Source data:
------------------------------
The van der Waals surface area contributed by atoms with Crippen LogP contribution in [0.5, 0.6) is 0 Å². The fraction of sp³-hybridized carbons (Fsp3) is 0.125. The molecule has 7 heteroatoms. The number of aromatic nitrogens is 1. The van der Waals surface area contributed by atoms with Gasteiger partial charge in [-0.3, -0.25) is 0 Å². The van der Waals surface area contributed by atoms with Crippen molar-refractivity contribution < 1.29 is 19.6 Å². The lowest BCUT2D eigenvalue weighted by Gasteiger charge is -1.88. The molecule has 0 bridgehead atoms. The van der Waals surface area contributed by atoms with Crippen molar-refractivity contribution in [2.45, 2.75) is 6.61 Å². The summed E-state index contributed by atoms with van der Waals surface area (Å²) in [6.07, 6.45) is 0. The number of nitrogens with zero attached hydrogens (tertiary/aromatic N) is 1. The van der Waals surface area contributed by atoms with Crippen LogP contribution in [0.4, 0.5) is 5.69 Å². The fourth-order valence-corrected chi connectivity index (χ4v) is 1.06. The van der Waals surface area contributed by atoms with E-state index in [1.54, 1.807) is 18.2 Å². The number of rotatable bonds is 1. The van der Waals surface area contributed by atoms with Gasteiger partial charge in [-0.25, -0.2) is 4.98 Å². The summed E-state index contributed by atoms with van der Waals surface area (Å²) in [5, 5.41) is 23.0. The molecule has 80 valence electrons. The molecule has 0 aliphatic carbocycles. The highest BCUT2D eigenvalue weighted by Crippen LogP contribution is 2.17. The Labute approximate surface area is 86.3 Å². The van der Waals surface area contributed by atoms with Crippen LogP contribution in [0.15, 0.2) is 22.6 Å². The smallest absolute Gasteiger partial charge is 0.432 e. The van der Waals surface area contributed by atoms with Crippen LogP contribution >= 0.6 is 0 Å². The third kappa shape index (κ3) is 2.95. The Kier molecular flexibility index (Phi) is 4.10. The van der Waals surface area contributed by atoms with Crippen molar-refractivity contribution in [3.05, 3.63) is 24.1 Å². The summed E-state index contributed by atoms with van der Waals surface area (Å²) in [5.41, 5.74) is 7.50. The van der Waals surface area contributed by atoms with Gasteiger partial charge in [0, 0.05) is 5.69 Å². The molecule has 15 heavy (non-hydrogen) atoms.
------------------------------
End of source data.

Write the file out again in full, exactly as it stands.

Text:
The van der Waals surface area contributed by atoms with Crippen LogP contribution in [0.5, 0.6) is 0 Å². The fraction of sp³-hybridized carbons (Fsp3) is 0.125. The molecule has 7 heteroatoms. The number of aromatic nitrogens is 1. The van der Waals surface area contributed by atoms with Gasteiger partial charge in [-0.3, -0.25) is 0 Å². The van der Waals surface area contributed by atoms with Crippen molar-refractivity contribution < 1.29 is 19.6 Å². The lowest BCUT2D eigenvalue weighted by Gasteiger charge is -1.88. The molecule has 0 bridgehead atoms. The van der Waals surface area contributed by atoms with Crippen molar-refractivity contribution in [2.45, 2.75) is 6.61 Å². The summed E-state index contributed by atoms with van der Waals surface area (Å²) in [6.07, 6.45) is 0. The number of nitrogens with zero attached hydrogens (tertiary/aromatic N) is 1. The van der Waals surface area contributed by atoms with Crippen LogP contribution in [0.4, 0.5) is 5.69 Å². The fourth-order valence-corrected chi connectivity index (χ4v) is 1.06. The van der Waals surface area contributed by atoms with E-state index in [1.54, 1.807) is 18.2 Å². The number of rotatable bonds is 1. The van der Waals surface area contributed by atoms with Gasteiger partial charge in [-0.25, -0.2) is 4.98 Å². The summed E-state index contributed by atoms with van der Waals surface area (Å²) in [5, 5.41) is 23.0. The molecule has 80 valence electrons. The molecule has 0 aliphatic carbocycles. The highest BCUT2D eigenvalue weighted by Crippen LogP contribution is 2.17. The Labute approximate surface area is 86.3 Å². The van der Waals surface area contributed by atoms with Crippen LogP contribution in [0.15, 0.2) is 22.6 Å². The smallest absolute Gasteiger partial charge is 0.432 e. The van der Waals surface area contributed by atoms with Crippen LogP contribution >= 0.6 is 0 Å². The third kappa shape index (κ3) is 2.95. The Kier molecular flexibility index (Phi) is 4.10. The van der Waals surface area contributed by atoms with Crippen molar-refractivity contribution in [3.05, 3.63) is 24.1 Å². The summed E-state index contributed by atoms with van der Waals surface area (Å²) in [5.41, 5.74) is 7.50. The van der Waals surface area contributed by atoms with Gasteiger partial charge in [0, 0.05) is 5.69 Å². The molecule has 15 heavy (non-hydrogen) atoms.